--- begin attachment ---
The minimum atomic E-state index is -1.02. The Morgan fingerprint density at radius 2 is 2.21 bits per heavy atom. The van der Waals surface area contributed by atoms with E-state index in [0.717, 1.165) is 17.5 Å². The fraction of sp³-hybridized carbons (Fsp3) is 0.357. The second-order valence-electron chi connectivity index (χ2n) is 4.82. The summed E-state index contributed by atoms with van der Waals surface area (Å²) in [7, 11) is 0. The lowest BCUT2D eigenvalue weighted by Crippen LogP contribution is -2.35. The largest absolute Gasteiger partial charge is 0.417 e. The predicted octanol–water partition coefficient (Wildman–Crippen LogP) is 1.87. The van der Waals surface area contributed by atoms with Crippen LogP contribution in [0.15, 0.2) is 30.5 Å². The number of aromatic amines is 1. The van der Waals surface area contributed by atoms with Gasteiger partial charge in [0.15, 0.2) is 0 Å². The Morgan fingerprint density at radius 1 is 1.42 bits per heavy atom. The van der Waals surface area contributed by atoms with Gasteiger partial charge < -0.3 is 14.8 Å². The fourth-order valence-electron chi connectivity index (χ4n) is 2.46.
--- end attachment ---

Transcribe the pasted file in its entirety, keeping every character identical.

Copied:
The minimum atomic E-state index is -1.02. The Morgan fingerprint density at radius 2 is 2.21 bits per heavy atom. The van der Waals surface area contributed by atoms with E-state index in [0.717, 1.165) is 17.5 Å². The fraction of sp³-hybridized carbons (Fsp3) is 0.357. The second-order valence-electron chi connectivity index (χ2n) is 4.82. The summed E-state index contributed by atoms with van der Waals surface area (Å²) in [7, 11) is 0. The lowest BCUT2D eigenvalue weighted by Crippen LogP contribution is -2.35. The largest absolute Gasteiger partial charge is 0.417 e. The predicted octanol–water partition coefficient (Wildman–Crippen LogP) is 1.87. The van der Waals surface area contributed by atoms with Crippen LogP contribution in [0.15, 0.2) is 30.5 Å². The number of aromatic amines is 1. The van der Waals surface area contributed by atoms with Gasteiger partial charge in [0.15, 0.2) is 0 Å². The Morgan fingerprint density at radius 1 is 1.42 bits per heavy atom. The van der Waals surface area contributed by atoms with Gasteiger partial charge < -0.3 is 14.8 Å². The fourth-order valence-electron chi connectivity index (χ4n) is 2.46.